The Red Neck of Democracy
The reelection of George Bush is a salutary reminder for liberals (in any sense of the word) that democracy includes "rule by people who are wrong" no less than
freedom of thought includes "freedom for the thought we loathe". We must reflect that the religious right, neoconservatives, bigots and the simply stupid have the same right to determine the direction of a country as any of us. Governments are human institutions and no constitution can guarantee the wisdom or moral character of the government of the day. The purpose of the constitution must rather be to safeguard those freedoms and values that Americans (and New Zealanders) hold most precious against a government that does not respect or understand them or one that simply finds the constitution "too finely nuanced".
There are weaknesses in the American system. There are causes for concern in the dynamics of current support for the Bush administration and the Republicans generally and it is appropriate to look at them in some detail (but in a later post). It is not without precedent and not the end of freedom, civilisation or the world as we know it. Rumsfield, Cheney and Wolfowitz are no more sinister than Joseph McCarthy. The Southern Baptists are neither more numerous nor more bigoted than in the pre-civil rights era when they were the Southern Democrats. The judges appointed to the Supreme Court in the next years will be eminent jurists (whatever their politics) and certainly no worse than their predecessors who gave us Dredd Scott v Sandford. The current crop of Republican representatives and senators are no more politically opportunistic or constitutionally insensitive than their forebears who tried to impeach the president on spurious grounds barely three years after the death of Lincoln.
They wish to know whether the President has betrayed our liberties or our possessions to a foreign state. They wish to know whether he has delivered up a fortress or surrendered a fleet. They wish to know whether he has made merchandise of the public trust and turned the authority to private gain. And when informed that none of these things are charges, imputed, or even declaimed about, they yet seek further information and are told that he has removed a member of his cabinet.deja vu n'est ce pas.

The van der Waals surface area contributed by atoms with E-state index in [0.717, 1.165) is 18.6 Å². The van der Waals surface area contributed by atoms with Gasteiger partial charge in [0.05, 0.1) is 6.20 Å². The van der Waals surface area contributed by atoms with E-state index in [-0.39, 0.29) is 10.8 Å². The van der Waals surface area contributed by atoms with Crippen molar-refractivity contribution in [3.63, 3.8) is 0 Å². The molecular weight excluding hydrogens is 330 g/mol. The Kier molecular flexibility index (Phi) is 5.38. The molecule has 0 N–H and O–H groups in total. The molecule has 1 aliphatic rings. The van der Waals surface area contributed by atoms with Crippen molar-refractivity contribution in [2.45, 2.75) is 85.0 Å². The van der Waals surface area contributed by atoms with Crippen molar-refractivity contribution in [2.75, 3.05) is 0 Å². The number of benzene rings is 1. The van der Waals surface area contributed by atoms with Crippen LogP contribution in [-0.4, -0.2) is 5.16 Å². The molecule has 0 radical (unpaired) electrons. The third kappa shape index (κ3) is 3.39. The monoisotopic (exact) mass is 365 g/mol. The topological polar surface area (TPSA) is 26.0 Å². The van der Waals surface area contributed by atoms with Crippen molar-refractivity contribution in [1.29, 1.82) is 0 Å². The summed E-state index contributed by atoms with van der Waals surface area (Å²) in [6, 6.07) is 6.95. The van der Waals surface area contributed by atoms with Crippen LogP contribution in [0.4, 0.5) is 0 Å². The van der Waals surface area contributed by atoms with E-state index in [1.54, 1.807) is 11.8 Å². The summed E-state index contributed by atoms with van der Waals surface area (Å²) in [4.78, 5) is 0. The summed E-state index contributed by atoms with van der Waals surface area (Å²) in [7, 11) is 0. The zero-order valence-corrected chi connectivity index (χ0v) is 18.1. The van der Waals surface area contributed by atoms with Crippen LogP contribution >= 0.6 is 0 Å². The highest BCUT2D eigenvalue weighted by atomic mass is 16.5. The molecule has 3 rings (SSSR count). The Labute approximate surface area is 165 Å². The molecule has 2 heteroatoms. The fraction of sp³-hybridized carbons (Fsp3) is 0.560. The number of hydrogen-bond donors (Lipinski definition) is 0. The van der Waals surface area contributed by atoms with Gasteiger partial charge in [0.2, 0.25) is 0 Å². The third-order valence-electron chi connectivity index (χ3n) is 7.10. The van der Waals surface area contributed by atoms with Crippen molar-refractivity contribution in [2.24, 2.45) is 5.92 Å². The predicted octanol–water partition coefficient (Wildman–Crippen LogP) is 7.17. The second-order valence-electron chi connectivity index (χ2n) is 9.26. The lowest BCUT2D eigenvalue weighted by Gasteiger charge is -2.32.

The "checks and balances" of the separation of powers is at best an uncertain safeguard as "divided" governments (Republican President with Democrat Congress or vice versa) is by no means the norm and will not apply for at least the first two years of Dubya's second term. There are, however, other important safeguards.
The constitution limits what laws Congress may pass and what executive actions the President may take. The government cannot pass the Family Marriage Amendment (outlawing same-sex marriage) without a 2/3 majority in both houses of congress and ratification by 38 states. He may be able to start another war but will struggle to gain the congressional and public support he got for Afghanistan and Iraq - besides the US military have their hands full enough already.
The States have considerable autonomy and the federal government's role is circumscribed by the constitution. Bush may block federal funding for stem cell research but the State of California can (and will) pick up the slack. There will be no need for the "Bicoastian" States to secede or join the "United States of Canada" (Thanks Hans). Their State governments will ensure that life goes on pretty much as it would have under a Kerry presidency.
I don't think there will be a mass exodus of American liberals to Canada or NZ (welcome though they would be). Americans are optimists - perhaps that's the difference that separates them from European Social Democrats. Liberal Americans no less than conservatives are individualist rather than collectivist. They instinctively seek the opportunities of soaring alone above the safety of the flock. And they know that Dubya too will pass.
For that is the greatest safeguard of all. No President can serve more than two terms. Perhaps America can expect four more years of deficits, fiscal mismanagement and inappropriate tax redirection to the rich - but the economy will survive it. Maybe we'll see further encroachments on civil liberties - but they can be repealed. Maybe we'll see further intransigence on global warming - but we already have the numbers for Kyoto and Bush's term ends the same year as the first commitment period starts. Maybe we'll see further military adventurism - but first the US has to disengage from Afghanistan and Iraq. Perhaps with just a modicum of luck...
And then maybe we'll see some good things. It took Nixon and Kissinger to end the Vietnam war. Is it impossible that Dubka and Sharon might finally find a road to peace in the Middle East? And perhaps Kyoto won't matter if someone invents a technological fix to the global warming problem - cold fusion (ok not in four years), affordable photovoltaics or CO2 sequestration from coal gasification for instance. Who knows? It migh \t even be an American.